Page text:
J.B. Shadare’s Exit from The Apostolic Church and the Re-adoption of the Name ‘Precious Stone Church’

However, in 1933, shortly after the second ordination  into the office of apostle (which is highest office in T.A.C.’s system of divine government), to the consternation of many, Pastor(Apostle) J.B. Shadare, the Senior Pastor of the indigenous movement right from 1918, decided to back out of the affiliation. He claimed to have received a revelation, warning him “not to have anything to do with white missionaries of whatsoever denomination”.[46] With this exit, under the coverage of what was called a strict compliance with the heavenly vision, Shadare went back to the root movement which he had pioneered, the Precious Stone Society. The founding headquarters of the movement at Alapo Street, Ijebu-Ode, which had through affiliation metamorphosised into Faith Tabernacle Congregation (1923) and The Apostolic Church (1931), was re-named “The Church Precious Stone Church” with Shadare as the General Superintendent.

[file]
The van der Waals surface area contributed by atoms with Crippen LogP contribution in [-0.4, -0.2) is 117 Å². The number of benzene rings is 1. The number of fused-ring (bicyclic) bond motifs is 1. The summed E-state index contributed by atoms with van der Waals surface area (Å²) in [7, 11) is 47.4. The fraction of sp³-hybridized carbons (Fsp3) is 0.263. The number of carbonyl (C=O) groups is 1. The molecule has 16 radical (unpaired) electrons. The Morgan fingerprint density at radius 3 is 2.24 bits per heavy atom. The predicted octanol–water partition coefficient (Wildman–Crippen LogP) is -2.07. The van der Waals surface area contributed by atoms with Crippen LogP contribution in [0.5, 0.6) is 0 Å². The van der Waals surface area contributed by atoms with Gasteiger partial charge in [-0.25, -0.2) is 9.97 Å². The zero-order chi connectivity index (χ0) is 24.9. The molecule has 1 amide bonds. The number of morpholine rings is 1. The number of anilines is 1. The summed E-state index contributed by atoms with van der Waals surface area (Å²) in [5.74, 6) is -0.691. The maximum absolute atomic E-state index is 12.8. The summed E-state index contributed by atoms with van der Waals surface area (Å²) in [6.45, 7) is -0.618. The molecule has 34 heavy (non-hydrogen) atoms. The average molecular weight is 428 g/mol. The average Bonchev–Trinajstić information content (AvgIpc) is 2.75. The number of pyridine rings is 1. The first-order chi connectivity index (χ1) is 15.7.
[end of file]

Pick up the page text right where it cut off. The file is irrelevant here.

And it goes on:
Growth and Expansion of the Church

In spite of the fact that the Precious Stone Church still traces her origin to 1920 (the year the indigenous movement was formally inaugurated) and thus has the reputation of being the pioneering indigenous Pentecostal denomination in south-western Nigeria, the church is today very unpopular in Pentecostal circles. The church presently constitutes one of the smallest Pentecostal groups in the southwest and Nigeria as a whole, with just only eleven branches.